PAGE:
Permaculture is sustainable land use design. This is based on ecological and biological principles, often using patterns that occur in nature to maximise effect and minimise work. Permaculture aims to create stable, productive systems that provide for human needs, harmoniously integrating the land with its inhabitants. The ecological processes of plants, animals, their nutrient cycles, climatic factors and weather cycles are all part of the picture. Inhabitants’ needs are provided for using proven technologies for food, energy, shelter and infrastructure. Elements in a system are viewed in relationship to other elements, where the outputs of one element become the inputs of another. Within a Permaculture system, work is minimised, “wastes” become resources, productivity and yields increase, and environments are restored. Permaculture principles can be applied to any environment, at any scale from dense urban settlements to individual homes, from farms to entire regions.

Permaculture as a systematic method was first practised by Austrian farmer Sepp Holzer in the 1960s and then scientifically developed by Australians Bill Mollison and David Holmgren and their associates during the 1970s in a series of publications.

The word permaculture is a portmanteau of permanent agriculture, as well as permanent culture.

The intent is that, by training individuals in a core set of design principles, those individuals can design their own environments and build increasingly self-sufficient human settlements — ones that reduce society's reliance on industrial systems of production and distribution that Mollison identified as fundamentally and systematically destroying Earth's ecosystems.

This is the link to permaculture in wikipedia.

This photo was taken about a fortnight ago. You can see the native wisteria coming into flower with pinkish-white flowers. The pond is settling into place nicely and the vegetation is growing around it, slowly though in the cool weather. Cauliflowers and spinach in the garden bed to the right and some green buckets from when I was transferring some of the greywater. In the background are the gums and bottlebrush and some of the fruit trees in half wine barrels.

So, I have the general outline of the garden already begun. Now I am simply observing what works best where. What the sun is doing during the course of a day and during the various months. Some elements of the garden are not in the most ideal position, but are serving a purpose, so for the moment I am working with it. For example, the row of 3-4 metre high myrtles along the back fence block out quite a bit of winter sun and shade half of the garden. But the upside is that they nicely shade the garden in the height of summer and they provide decent privacy from the house that has been built on the back block. They are also a major attraction to many of the bird species that frequent the garden such as the honeyeaters, silvereyes and rosellas.

The block in general slopes towards north-nor-west. This is good in that there are other areas of the garden that capture quite a bit of sun during the day and have good drainage. Another reason why the rainbow rubble has been a good choice in replacement of the lawn as it has allowed for water to be transferred down the block from the vege gardens to the back garden which is the damper end of the block. From here it can continue to the neighbours back garden where it meets a terraced limestone wall and then is diverted down to continue along the greater hillside that all the houses are built upon.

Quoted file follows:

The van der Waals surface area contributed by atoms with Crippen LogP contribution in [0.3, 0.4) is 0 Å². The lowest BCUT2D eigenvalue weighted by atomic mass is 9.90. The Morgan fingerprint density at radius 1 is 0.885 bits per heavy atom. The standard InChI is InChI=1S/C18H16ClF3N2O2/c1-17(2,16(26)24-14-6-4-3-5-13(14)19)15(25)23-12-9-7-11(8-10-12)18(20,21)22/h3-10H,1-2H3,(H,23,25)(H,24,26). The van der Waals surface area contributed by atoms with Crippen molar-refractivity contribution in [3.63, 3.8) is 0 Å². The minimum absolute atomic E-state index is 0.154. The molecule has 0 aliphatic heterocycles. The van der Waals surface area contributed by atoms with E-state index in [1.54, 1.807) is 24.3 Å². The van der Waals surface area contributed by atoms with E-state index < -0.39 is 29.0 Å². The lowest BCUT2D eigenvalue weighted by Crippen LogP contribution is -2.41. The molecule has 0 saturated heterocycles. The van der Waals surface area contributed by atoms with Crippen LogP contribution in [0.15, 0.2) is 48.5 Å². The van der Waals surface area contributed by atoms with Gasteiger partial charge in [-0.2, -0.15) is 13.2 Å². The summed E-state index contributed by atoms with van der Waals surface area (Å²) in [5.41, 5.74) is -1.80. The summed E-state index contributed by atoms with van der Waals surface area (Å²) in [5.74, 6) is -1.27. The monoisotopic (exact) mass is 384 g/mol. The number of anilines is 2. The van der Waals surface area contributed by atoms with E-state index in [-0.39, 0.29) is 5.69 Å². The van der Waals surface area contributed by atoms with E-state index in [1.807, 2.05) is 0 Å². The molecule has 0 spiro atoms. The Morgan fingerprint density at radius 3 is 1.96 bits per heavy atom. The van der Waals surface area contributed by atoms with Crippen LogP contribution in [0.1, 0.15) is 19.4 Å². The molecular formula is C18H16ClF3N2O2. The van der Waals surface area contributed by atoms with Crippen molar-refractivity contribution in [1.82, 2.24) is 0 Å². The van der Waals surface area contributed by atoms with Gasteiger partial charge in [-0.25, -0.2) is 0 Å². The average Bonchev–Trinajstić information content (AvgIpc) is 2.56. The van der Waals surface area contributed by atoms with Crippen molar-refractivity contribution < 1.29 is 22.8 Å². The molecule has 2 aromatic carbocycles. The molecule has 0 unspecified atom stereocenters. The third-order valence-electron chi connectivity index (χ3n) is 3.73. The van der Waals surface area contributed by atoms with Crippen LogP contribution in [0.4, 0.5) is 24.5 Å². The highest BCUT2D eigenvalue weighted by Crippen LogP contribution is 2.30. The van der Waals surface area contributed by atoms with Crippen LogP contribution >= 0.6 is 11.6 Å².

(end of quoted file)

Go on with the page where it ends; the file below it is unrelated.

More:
At the moment we have limited animals in the system. Native birds, two guinea pigs, five goldfish and hopefully also five or six yabbies in the bottom of the pond, some pond snails, a couple of hundred free-range earthworms and compost worms and a handful of minnows in a water container to keep mosquito larvae down in that particular area of the garden.

Perhaps in time, given an increasing food supply for the g-pigs we will look at adopting a few more g-pigs and creating a chicken coop for a couple of bantams or layers. I can already see that come spring when the garden is picking up pace there will be a greater call for recycling much of the green material that is going to be around.

Another element which has been very handy so far with our waste recycling has been our Aerobin. This hides in a handy spot under the house deck and is fed nearly daily with kitchen scraps, vegetable matter from the garden and sometimes the paper lining used in the g-pigs hutch. It got off to a rough start because I had put too much dry sticks and hard cardboard in the bottom, but after a sort out, it is working beautifully and has been of great assistance with taking waste in a more convenient manner until we get the garden into a flowing system and can utilise the other compost heap a bit better (which is currently where the future chook pen will go) and have room to bury some scraps directly in to the garden as well. At the moment it is mostly planted out with crops and green manure areas.